While you should keep emotion out of investing, sometimes you need to take a harder look at what you’ve bought over the years and update your investment strategy. Here’s an idea for tidying up using Marie Kondo method (KonMari) on your investment portfolio.
I’ll admit this potentially sounds unusual, but some of the best innovations have come from taking what works well in one industry and applying it to the something completely different. A few years ago when I decided to change up my investment strategy, I realized I need to let go a few of a few investments that were hanging around in my portfolio. I essentially applied the KonMari method as I cleaned up my investment holdings.
I should note before going further that I am not an investment professional. Before you make any decisions, you should consider consulting a professional. Below I’m talking about a few ideas I applied to my own situation, which may not match yours.
Who is Marie Kondo and what is KonMari method
Marie Kondo is a Japanese organizing consultant and author known for the KonMari method. The KonMari method is based on gathering all of one’s belongings together, going through each category one at a time, and keeping only the things that “spark joy”.
The KonMari Method includes the following steps:
- Commit yourself to tidying up
- Imagine your ideal lifestyle
- Finish discarding first
- Tidy by category
- Follow the right order
- Ask yourself if it sparks joy
How to apply the KonMari method to your investment portfolio
You may not apply the KonMari method exactly while cleaning up your investment portfolio, it can help provide a framework for the task. If you’re like me, a DIY long-term buy-and-hold investor, you may have lingering investments that you should have sold awhile ago. Now’s the time to take a closer look at what you have, and build a plan to clean it up.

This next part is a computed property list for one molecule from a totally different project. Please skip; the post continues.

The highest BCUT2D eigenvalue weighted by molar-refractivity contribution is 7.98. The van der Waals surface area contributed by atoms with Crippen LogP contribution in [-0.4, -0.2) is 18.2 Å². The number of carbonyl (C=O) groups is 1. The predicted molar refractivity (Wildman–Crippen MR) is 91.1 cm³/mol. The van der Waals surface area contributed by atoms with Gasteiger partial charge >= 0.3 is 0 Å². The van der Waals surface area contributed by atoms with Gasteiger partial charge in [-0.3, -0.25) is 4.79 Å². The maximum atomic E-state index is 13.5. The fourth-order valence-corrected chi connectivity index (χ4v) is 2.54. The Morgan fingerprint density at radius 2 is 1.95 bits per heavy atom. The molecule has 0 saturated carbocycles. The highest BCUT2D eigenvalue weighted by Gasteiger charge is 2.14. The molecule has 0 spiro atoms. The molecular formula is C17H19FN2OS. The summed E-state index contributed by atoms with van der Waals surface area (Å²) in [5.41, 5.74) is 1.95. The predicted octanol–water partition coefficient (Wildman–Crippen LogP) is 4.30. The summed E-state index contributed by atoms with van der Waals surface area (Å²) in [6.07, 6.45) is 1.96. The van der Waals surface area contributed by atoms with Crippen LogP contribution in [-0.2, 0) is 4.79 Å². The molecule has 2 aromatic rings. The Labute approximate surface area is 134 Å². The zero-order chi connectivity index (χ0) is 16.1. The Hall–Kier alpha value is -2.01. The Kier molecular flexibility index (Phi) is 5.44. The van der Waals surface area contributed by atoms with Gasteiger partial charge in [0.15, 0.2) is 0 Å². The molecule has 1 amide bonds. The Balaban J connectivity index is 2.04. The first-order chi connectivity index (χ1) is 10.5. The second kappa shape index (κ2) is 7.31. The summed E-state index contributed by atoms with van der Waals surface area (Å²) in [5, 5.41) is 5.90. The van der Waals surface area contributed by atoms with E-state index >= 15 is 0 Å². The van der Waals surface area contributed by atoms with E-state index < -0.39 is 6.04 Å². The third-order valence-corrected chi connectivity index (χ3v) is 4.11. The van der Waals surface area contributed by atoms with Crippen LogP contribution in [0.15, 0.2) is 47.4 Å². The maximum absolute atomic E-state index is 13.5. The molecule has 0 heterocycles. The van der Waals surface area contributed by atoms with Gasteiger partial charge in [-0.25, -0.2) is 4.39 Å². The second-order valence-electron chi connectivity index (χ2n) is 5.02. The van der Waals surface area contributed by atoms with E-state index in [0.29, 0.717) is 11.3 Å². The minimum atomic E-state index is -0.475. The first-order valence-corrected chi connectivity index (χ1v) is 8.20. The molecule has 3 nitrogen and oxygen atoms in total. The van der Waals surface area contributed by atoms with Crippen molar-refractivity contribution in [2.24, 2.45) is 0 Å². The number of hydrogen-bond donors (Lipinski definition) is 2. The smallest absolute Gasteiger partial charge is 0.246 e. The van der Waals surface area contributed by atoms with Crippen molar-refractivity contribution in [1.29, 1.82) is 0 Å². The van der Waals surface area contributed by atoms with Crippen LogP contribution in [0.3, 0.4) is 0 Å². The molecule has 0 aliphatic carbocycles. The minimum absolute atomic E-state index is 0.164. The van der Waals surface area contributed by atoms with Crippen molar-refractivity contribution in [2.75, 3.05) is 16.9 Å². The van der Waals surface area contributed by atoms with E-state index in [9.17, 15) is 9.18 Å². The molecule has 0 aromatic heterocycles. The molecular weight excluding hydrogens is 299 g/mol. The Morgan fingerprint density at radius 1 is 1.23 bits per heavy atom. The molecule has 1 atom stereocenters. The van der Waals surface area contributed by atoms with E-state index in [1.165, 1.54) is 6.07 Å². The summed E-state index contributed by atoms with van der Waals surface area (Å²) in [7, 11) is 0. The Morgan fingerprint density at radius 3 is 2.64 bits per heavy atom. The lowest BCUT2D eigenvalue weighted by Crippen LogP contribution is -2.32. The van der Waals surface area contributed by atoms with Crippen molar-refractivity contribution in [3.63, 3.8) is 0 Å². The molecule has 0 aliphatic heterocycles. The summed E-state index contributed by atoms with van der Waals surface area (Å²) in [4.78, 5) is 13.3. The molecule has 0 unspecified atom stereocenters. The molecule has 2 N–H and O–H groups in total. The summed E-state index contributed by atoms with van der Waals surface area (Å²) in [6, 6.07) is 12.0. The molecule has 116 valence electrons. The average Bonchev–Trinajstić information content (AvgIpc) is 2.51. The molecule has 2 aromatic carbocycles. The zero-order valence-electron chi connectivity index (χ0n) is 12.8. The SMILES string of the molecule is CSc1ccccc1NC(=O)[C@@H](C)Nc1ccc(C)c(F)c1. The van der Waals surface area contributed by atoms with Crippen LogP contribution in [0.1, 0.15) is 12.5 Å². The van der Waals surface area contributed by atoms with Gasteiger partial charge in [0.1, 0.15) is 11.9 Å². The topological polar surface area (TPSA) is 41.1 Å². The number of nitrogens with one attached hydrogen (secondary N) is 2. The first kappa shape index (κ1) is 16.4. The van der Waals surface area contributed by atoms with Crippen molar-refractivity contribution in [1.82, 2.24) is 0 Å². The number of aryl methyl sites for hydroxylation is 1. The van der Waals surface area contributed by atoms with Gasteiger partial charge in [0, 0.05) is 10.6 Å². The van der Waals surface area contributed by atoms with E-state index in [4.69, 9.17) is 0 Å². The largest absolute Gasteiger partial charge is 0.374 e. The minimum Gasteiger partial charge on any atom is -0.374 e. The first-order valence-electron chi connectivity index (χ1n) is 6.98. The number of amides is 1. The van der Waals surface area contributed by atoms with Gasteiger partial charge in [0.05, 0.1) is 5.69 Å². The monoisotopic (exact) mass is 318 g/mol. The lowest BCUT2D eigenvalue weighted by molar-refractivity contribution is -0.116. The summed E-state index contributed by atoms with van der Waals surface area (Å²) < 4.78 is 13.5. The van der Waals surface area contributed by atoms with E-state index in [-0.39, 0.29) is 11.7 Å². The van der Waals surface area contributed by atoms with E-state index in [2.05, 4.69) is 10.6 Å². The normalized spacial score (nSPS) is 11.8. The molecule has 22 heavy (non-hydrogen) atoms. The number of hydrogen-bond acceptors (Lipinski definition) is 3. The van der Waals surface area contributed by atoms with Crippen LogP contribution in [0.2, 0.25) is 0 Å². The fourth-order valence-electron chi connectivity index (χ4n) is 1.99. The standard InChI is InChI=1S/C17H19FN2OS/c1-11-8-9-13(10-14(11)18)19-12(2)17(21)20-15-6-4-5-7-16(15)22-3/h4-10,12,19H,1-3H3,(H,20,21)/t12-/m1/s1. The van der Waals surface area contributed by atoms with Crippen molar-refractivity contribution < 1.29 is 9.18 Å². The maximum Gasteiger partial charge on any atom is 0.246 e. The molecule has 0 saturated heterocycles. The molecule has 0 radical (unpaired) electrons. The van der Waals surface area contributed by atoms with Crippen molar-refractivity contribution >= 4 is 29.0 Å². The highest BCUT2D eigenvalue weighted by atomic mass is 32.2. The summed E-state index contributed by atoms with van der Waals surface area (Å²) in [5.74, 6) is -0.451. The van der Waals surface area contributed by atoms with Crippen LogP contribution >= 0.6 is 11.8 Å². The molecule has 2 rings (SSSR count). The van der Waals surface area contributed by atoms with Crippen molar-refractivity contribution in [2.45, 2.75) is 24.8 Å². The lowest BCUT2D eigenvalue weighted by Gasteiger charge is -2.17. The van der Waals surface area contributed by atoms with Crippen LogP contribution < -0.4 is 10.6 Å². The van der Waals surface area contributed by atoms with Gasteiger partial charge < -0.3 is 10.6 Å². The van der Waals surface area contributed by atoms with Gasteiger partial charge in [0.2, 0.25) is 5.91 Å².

1. Commit to improving your portfolio.
Put yourself into the mindset that you need to look through your entire portfolio, and figure out what you currently own. You may have investments in multiple accounts, at multiple brokerage companies. During the year looking at an individual investment and making a decision is easy. When was the last time you looked at everything together?
2. Define your investing goals and strategy.
What’s your approach to investing? For each person this will be different. My personal strategy focuses on long-term dividend investing to use as income replacement in the future. Others look at dividend growth or make decisions based on percent increase or decrease. You need to consider your investing goal and your strategy to get there.
3. Decide the investments that no longer fit your strategy. Create your plan to discard them.
First look for the investments that no longer fit your future strategy. For example if you’re a dividend investor, but still have stocks that don’t pay dividends, maybe it’s time to sell them.
Create a plan to sell (discard) them. It’s usually easier said than done to simply sell immediately. The first step at least is making the decision to sell.
In my case, I had a few investments that did not pay dividends. In one case I held it long enough to have a nice (long term) capital gain. I wanted to buy something with that money that better fit with my strategy.
4. Review each investment, and decide it should remain in your portfolio.
For the investments that fit your strategy, it may still be time to part some of them. Is it struggling on the returns? Or take a look at the investments that are doing really well. Should you trim down the holding to reduce your risk? Or if an investment has been running at a loss for a while, maybe it’s time to that let that one go.